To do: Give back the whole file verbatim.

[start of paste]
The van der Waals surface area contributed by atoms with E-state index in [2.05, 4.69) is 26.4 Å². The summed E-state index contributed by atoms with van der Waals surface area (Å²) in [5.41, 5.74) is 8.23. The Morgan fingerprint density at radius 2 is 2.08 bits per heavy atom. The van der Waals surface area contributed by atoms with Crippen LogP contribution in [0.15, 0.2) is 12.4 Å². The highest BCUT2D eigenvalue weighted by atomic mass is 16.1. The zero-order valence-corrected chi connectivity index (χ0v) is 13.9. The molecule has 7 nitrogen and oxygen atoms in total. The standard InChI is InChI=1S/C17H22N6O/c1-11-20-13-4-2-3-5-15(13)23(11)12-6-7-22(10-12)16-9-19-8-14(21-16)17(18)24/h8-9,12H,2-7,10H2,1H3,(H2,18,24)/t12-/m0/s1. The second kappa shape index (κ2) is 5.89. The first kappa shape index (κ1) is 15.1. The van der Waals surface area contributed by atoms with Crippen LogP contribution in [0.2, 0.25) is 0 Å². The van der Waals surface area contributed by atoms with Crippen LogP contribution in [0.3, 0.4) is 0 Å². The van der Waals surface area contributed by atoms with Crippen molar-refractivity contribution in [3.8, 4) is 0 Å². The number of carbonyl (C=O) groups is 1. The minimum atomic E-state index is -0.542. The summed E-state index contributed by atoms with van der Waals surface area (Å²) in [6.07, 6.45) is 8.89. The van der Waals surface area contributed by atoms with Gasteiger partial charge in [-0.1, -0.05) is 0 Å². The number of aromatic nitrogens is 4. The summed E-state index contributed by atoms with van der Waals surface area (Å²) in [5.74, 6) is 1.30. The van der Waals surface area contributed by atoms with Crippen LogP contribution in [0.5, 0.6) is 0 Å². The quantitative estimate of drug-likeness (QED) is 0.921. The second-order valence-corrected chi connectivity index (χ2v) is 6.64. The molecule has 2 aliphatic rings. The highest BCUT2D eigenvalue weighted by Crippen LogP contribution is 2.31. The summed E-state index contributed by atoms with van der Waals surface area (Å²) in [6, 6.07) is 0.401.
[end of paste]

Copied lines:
The van der Waals surface area contributed by atoms with E-state index in [2.05, 4.69) is 26.4 Å². The summed E-state index contributed by atoms with van der Waals surface area (Å²) in [5.41, 5.74) is 8.23. The Morgan fingerprint density at radius 2 is 2.08 bits per heavy atom. The van der Waals surface area contributed by atoms with Crippen LogP contribution in [0.15, 0.2) is 12.4 Å². The highest BCUT2D eigenvalue weighted by atomic mass is 16.1. The zero-order valence-corrected chi connectivity index (χ0v) is 13.9. The molecule has 7 nitrogen and oxygen atoms in total. The standard InChI is InChI=1S/C17H22N6O/c1-11-20-13-4-2-3-5-15(13)23(11)12-6-7-22(10-12)16-9-19-8-14(21-16)17(18)24/h8-9,12H,2-7,10H2,1H3,(H2,18,24)/t12-/m0/s1. The second kappa shape index (κ2) is 5.89. The first kappa shape index (κ1) is 15.1. The van der Waals surface area contributed by atoms with Crippen LogP contribution in [0.2, 0.25) is 0 Å². The van der Waals surface area contributed by atoms with Crippen LogP contribution in [0.3, 0.4) is 0 Å². The van der Waals surface area contributed by atoms with Crippen molar-refractivity contribution in [3.8, 4) is 0 Å². The number of carbonyl (C=O) groups is 1. The minimum atomic E-state index is -0.542. The summed E-state index contributed by atoms with van der Waals surface area (Å²) in [6.07, 6.45) is 8.89. The van der Waals surface area contributed by atoms with Gasteiger partial charge in [-0.1, -0.05) is 0 Å². The number of aromatic nitrogens is 4. The summed E-state index contributed by atoms with van der Waals surface area (Å²) in [5.74, 6) is 1.30. The van der Waals surface area contributed by atoms with Crippen LogP contribution in [0.5, 0.6) is 0 Å². The quantitative estimate of drug-likeness (QED) is 0.921. The second-order valence-corrected chi connectivity index (χ2v) is 6.64. The molecule has 2 aliphatic rings. The highest BCUT2D eigenvalue weighted by Crippen LogP contribution is 2.31. The summed E-state index contributed by atoms with van der Waals surface area (Å²) in [6, 6.07) is 0.401.